Academic Freedom and Cultural Events
In the West Bank, the PA did not place restrictions on academic freedom and cultural events. During the year Palestinian authorities did not interfere with education; however, restrictions on movement adversely affected academic institutions in the West Bank and Gaza and violence affected them in Gaza (see section 2.b.).
In Gaza, Hamas continued to remove Fatah-affiliated employees from all sectors, including firing several principals and teachers. On October 7, Hamas authorities seized control of al-Aqsa University while the university's president was in the West Bank. Hamas reportedly collected information about faculty and students at other Gaza-based universities. In August Hamas authorities ordered female students to wear conservative Islamic clothing, including a headscarf and long-sleeved dress. School faculty was ordered to maintain gender segregation in the workplace.
Israeli authorities continued to prohibit Palestinians from undergraduate university study in Israel and did not permit students from Gaza to attend West Bank universities. Israel's High Court of Justice on December 9 ruled to prohibit Berlanty Azzam, a 22-year-old Palestinian student at Bethlehem University, from returning to Bethlehem to complete her studies. According to the Israeli NGO Gisha, the High Court upheld the government's and the army's decision to deport Azzam to Gaza, despite failing to provide evidence for their claims regarding Azzam's status in the West Bank.
According to OCHA, Israeli authorities prevented many Palestinian cultural events they perceived to be associated with Palestinian political ambitions. Several times during the year, the Ministry of Public Security closed the Palestinian National Theater, al-Hakawati, for lack of proper licenses. The theater and event organizers claimed the performances did not require a license and that the closures were intended to reduce Palestinian cultural activity in Jerusalem. Also on September 11, Israeli police shut down a traditional Muslim holiday meal at the Seven Arches Hotel in Jerusalem, citing the attendance of PA officials .
Israeli authorities banned events in Jerusalem related to the Arab League's designation of Jerusalem as the 2009 "Capital of Arab Culture." On March 21, Israeli police closed down eight events in Jerusalem and arrested 20 individuals.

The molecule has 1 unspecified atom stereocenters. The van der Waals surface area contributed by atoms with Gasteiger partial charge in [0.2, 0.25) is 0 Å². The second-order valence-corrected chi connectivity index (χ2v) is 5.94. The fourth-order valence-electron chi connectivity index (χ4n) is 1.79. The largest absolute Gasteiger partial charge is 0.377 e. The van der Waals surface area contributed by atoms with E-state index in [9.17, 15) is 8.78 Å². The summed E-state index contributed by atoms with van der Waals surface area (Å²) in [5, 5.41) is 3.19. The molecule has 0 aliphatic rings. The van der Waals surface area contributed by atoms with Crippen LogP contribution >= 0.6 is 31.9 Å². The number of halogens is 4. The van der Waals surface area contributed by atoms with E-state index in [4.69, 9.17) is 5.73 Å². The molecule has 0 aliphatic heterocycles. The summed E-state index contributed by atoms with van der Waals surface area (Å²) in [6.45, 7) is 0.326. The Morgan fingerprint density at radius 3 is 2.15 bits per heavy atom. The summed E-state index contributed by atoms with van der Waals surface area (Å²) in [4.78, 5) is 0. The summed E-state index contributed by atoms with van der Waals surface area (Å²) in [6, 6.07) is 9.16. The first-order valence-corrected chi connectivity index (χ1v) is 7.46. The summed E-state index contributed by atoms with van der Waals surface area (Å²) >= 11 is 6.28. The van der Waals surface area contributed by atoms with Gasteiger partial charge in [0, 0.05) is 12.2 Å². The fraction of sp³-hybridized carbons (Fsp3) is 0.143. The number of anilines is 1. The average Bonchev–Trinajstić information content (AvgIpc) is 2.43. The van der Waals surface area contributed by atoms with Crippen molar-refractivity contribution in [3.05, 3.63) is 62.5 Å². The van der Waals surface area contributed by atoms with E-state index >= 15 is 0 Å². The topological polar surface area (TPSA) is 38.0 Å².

b. Freedom of Peaceful Assembly and Association
Freedom of Assembly
Palestinian law permits public meetings, processions, and assemblies within legal limits. It requires permits for rallies, demonstrations, and large cultural events, but authorities rarely denied them. The PA prohibited calls for violence, displays of arms, and racist slogans, although it rarely enforced these provisions.
Following 2007 Fatah-Hamas clashes in Gaza, Hamas banned rallies and impeded freedom of assembly for Fatah members. In April 2008 Hamas decreed that any public assembly or celebration in Gaza required prior permission, in contradiction to the PA Basic Law.
Israeli security forces used force against Palestinians and others involved in demonstrations, and military orders banned public gatherings of 10 or more persons without a permit. Since 2005 Palestinian, Israeli, and international activists demonstrated each week in Bil'in and other Palestinian villages to protest the construction of the separation barrier. On several occasions, soldiers tear gassed, beat, or injured demonstrators with rubber bullets. Israeli forces detained activists, holding some of them without charge for periods of up to three weeks. In the last six months of the year, the IDF detained at least 31 residents of Bilin, and in neighboring Nilin, 91 persons were arrested since mid-2008. In addition, five members of the Palestinian NGO Bil'in Popular Committee Against the Wall were arrested late in the year on suspicion of incitement. Among them, Abdullah Abu Rahma was arrested on December 10 and charged with illegal possession of weapons based on his possession of spent tear gas canisters that Israeli forces fired on demonstrators during the weekly demonstrations.